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I am currently learning to sight read on the piano and constantly noticing my eyes looking down at my hands instead of reading the music. Will this habit slow down my progress? I am curious if there has been any research done to show looking at the music and not your hands will increase the speed at which you learn how to sight read.

  • I don't know about research, but I would expect the same rules to apply as applies to typing; and my personal experience is that I type faster when I'm not looking at my fingers than I do when I am. Plus, you'd have to guess that the time spent looking back and forth would cut into your final speed. – theGleep Oct 30 '17 at 18:52
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It's not so much that it improves your ability to sight read, as it gives you more time to do the reading & less to concentrate on where your hands need to be to hit the right notes.

It's like learning to type - you can get along far better once you stop looking at where the letters are & get on with the job of deciding what to type instead.

Both techniques need practise - you need to learn where the keys are & you need to learn how to sight-read, so each will come with time.
I've heard many tales of old-fashioned piano teachers putting boards over the keyboard so you've room to play but can't see your fingers or the keys. I don't know how effective it is to force someone in that way, but I don't doubt for the ones who persevered it eventually became second nature & freed them from the need or even the temptation to look, letting them concentrate on following the score instead.

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By not looking at the keys, you gain familiarity with the keyboard. In doing so, you can follow the music in front of you. This gives you practice in reading. Not looking at your hands does not make you better at sight reading. Looking at the music does.

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I concur with everyone else that not having to look does improve your ability to read simply because you don't have to keep looking down, then find your place again.

Sight reading will improve most when you learn theory. Just like typing, your speed will improve if you can spell without thought or you develop pattern memorization for common words. Just like in piano playing, you would "group" the spelling. Reading music improves when we can look at music and just know what the chords and scales are because we recognize them without reading them.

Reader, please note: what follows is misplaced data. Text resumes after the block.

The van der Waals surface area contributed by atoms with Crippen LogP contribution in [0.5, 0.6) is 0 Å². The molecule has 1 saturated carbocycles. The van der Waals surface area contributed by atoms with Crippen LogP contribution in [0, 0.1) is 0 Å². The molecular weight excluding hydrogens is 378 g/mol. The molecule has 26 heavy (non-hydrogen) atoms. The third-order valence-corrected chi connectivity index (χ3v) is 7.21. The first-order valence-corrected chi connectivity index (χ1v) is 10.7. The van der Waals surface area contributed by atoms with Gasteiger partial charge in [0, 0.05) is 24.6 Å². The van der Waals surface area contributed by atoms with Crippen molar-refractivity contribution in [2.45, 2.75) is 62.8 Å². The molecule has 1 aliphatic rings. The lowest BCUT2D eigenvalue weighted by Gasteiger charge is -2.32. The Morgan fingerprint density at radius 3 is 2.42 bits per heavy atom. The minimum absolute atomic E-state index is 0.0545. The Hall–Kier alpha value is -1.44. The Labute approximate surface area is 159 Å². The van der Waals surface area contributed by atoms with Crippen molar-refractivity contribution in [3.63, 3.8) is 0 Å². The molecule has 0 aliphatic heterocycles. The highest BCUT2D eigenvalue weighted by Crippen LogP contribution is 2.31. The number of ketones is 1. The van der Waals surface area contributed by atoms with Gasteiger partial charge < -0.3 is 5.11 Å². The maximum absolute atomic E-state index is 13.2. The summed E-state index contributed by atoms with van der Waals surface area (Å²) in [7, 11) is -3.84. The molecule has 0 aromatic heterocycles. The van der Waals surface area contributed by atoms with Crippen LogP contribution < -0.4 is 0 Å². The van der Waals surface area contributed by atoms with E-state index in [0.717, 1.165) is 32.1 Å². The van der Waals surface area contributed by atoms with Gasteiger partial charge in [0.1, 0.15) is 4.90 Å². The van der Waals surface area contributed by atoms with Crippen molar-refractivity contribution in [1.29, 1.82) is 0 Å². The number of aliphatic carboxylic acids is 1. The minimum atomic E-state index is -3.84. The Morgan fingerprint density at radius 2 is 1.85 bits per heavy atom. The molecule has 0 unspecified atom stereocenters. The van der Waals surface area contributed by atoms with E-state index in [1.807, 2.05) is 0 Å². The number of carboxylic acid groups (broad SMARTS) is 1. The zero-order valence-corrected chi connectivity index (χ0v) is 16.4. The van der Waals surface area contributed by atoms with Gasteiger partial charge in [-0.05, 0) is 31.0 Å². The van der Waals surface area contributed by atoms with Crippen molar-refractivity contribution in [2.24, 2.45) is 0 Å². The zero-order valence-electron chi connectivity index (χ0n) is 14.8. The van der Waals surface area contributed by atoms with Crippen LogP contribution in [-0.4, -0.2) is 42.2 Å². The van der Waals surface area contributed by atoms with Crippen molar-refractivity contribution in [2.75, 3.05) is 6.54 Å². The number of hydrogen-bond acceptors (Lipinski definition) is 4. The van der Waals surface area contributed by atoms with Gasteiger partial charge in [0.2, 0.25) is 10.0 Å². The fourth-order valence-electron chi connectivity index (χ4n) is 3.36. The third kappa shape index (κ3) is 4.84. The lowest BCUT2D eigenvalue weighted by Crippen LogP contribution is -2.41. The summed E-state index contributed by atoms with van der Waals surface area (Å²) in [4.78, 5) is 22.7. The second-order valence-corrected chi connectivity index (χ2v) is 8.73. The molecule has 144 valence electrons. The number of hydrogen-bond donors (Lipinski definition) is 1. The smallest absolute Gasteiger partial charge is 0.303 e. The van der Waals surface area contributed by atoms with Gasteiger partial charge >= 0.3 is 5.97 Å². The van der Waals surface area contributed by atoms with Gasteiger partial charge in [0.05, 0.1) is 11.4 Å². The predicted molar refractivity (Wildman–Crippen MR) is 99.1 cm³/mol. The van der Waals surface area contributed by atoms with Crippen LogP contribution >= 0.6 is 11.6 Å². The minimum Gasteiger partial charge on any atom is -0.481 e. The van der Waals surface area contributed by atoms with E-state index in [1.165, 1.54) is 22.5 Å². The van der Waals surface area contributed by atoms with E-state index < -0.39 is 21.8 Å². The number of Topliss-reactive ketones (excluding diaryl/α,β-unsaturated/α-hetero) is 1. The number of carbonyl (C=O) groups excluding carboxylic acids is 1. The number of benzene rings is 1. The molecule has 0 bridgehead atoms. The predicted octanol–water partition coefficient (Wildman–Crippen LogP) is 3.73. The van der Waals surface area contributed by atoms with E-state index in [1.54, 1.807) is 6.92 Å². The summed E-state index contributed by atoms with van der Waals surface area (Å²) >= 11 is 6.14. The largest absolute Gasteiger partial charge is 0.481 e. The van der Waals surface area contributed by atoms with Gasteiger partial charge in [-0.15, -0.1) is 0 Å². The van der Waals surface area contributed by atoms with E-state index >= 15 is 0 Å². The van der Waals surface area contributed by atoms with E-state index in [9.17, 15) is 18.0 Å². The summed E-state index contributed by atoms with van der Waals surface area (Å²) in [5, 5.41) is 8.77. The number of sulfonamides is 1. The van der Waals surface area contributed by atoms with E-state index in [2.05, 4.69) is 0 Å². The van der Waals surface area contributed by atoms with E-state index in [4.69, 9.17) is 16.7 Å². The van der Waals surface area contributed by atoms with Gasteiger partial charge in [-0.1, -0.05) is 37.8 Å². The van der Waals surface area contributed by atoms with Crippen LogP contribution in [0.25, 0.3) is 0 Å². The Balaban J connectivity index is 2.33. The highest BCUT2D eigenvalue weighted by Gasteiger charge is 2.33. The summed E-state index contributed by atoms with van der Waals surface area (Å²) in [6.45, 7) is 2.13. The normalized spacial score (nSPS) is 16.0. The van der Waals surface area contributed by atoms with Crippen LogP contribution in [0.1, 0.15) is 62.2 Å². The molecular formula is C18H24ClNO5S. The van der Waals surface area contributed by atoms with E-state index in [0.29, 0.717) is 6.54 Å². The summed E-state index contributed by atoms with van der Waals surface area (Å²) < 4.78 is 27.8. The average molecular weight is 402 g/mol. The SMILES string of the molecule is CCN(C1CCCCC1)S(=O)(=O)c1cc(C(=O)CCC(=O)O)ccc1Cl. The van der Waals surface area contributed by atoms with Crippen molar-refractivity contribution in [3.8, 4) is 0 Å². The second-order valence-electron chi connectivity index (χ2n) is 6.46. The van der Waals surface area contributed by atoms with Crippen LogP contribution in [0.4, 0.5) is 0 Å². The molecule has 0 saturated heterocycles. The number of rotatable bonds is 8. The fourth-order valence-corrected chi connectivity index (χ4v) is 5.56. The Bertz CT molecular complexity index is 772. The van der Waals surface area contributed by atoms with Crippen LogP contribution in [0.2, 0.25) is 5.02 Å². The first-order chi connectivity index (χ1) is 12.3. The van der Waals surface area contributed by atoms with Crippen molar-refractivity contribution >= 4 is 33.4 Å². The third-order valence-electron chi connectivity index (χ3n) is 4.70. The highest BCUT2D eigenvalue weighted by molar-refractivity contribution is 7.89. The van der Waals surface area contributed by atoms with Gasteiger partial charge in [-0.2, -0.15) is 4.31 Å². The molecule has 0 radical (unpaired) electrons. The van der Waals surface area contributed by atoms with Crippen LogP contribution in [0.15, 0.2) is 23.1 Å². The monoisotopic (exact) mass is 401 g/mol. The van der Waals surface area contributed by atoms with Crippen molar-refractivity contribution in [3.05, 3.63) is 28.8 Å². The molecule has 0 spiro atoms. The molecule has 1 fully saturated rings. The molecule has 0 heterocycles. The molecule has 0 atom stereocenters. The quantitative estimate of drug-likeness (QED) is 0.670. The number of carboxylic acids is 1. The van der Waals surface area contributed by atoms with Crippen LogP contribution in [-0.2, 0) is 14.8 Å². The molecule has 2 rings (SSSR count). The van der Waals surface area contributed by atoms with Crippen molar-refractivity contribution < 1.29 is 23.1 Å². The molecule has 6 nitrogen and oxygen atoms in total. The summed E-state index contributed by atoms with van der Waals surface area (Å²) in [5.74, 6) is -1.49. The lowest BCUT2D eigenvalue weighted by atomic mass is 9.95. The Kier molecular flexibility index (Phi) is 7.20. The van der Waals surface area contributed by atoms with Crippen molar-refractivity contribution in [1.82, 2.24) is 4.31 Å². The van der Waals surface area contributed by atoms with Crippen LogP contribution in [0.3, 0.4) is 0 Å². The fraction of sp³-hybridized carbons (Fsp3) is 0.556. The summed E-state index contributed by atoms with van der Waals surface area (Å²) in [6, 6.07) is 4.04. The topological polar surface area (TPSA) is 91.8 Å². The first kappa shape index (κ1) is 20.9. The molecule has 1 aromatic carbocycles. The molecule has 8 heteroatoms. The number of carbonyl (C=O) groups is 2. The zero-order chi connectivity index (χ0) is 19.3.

Like reading this posting, you are not seeing every letter but your brain is catching some of the letters and filling in the blanks.

  • That's a really interesting point, I didn't really think about comparing it to letters while reading. This is probably what's holding back my sight reading currently.. I'm still reading every individual note – Ivan Lesko Nov 1 '17 at 19:45
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The problem is that the way piano music is is written is very layered. What happens is that you are going to have more and more problems finding where you are supposed to be on the page after looking down.

The two tricks that work best are:

1) Always sit in the exact same place in relation to the keyboard, centered at middle C. You can see that professional pianists always do this. This will tell your body and fingers which octave you are on. 2) Learn to know what key you are on by using the black keys for reference. The only ones easy to mix up are G and A, but that goes back to sitting in the center to know where you are. All the others are easy - C and F are open on the left, B and E are open on the right, and D is there between C and E.

I am one of those teachers who has covered students hands so they can't see, and the truth is that after a certain stage if you can't find your way around the keyboard "blind" you can't progress.

It might feel scary at first, but stick with it and it becomes so much easier.

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Learning to sight read is about reading the notes and finding them on the keyboard.

When you are able to find them blindly by touch (feeling the neighbouring keys) and proprioception (knowing the size of your limbs in relation to the size of the piano) you are in a much better position to keep your place in the score and to read ahead (which is essential in fast reading).

BUT it's not forbidden to look at the keys. In some situations (large leaps for example) it's very useful to be able to glance at one of you hands to ensure precision. To be able to glance at you hands while keeping your place is even something that should be practiced along with reading blindly.

In general it's really important to know (and think about) when to look, how to look and where to look, while sight reading.

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No there hasn't. And none is needed. If you're looking at your hands, you're not looking at the music. To sight read, by definition, you need to look at the music.

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